CASE STUDY: Acute Anterolateral Myocardial Infarction
- List Patient A’s major risk factors for CHD and discuss other possible risk factors for heart disease.
- Discuss the pathophysiology of CHD and the signs and symptoms (i.e., classic physical exam findings) exhibited by the acutely ill patient during an MI. What are the common complications post-infarction?
- What patient history points indicate the diagnosis of MI in Patient A’s case?
- Correlate the pathology, complications, and nursing care for a patient with MI with the patent’s progress from the CCU to home.
- Review the action, side effects, and specific nursing care for the drugs commonly used in the treatment of patients with MI, including:
o Analgesics (e.g., morphine)
o Sedatives (e.g., phenobarbital)
o Antianxiety medications (e.g., diazepam)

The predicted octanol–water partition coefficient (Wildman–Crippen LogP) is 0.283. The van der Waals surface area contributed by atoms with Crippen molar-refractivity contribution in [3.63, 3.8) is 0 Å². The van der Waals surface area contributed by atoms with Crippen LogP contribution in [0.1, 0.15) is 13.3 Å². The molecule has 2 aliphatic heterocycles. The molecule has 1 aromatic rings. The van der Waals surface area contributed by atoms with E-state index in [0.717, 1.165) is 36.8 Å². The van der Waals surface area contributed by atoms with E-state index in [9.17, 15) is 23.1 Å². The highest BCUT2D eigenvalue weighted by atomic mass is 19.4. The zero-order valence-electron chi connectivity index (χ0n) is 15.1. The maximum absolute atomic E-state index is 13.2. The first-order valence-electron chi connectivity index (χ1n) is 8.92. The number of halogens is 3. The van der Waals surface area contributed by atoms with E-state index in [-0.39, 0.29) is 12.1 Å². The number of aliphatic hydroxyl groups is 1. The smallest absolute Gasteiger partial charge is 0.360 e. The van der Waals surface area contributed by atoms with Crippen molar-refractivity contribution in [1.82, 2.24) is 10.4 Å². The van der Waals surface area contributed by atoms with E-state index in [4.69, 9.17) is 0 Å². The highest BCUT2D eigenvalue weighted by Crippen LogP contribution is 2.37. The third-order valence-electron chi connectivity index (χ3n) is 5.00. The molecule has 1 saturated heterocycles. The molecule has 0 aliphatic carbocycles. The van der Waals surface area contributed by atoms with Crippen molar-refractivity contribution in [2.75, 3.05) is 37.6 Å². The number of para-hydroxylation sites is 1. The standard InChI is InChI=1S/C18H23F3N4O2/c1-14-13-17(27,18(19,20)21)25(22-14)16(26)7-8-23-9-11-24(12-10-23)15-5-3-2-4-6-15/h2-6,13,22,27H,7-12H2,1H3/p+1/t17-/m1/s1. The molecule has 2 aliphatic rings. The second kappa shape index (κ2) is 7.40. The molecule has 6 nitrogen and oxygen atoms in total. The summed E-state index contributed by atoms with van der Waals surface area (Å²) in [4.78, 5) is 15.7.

o Anticoagulants (e.g., heparin)
o Laxatives/stool softeners
o Vasopressors (e.g., norepinephrine)
o Vasodilators (e.g., nitroglycerin)
o Diuretics (e.g., furosemide)
o Cardiotonics (e.g., digoxin)
o Cardiac stimulants (e.g., epinephrine, isoproterenol)
o Cardiac depressants (e.g., amiodarone)
o Antilipidemic drugs (e.g., atorvastatin)
- Describe the treatment for MI.
- What diagnostic tests usually confirm an MI?
- Nursing care of the patient with MI is directed toward detecting complications, preventing further myocardial damage, and promoting comfort, rest, and emotional well-being. Discuss the specific care needs for each situation listed below:
o On admission to the CCU
o During episodes of chest pain
o Fluid retention
o Exercise and immobility
o Psychologic stress
o Patient teaching and discharge panning for a cardiac rehabilitation program
- Psychologic support is imperative for the well-being of the patient with MI. Discuss the patient’s potential anxieties and fears and the best means to provide realistic emotional support and reassurance.
- Should Patient A make specific lifestyle changes? If so, what changes and how can these be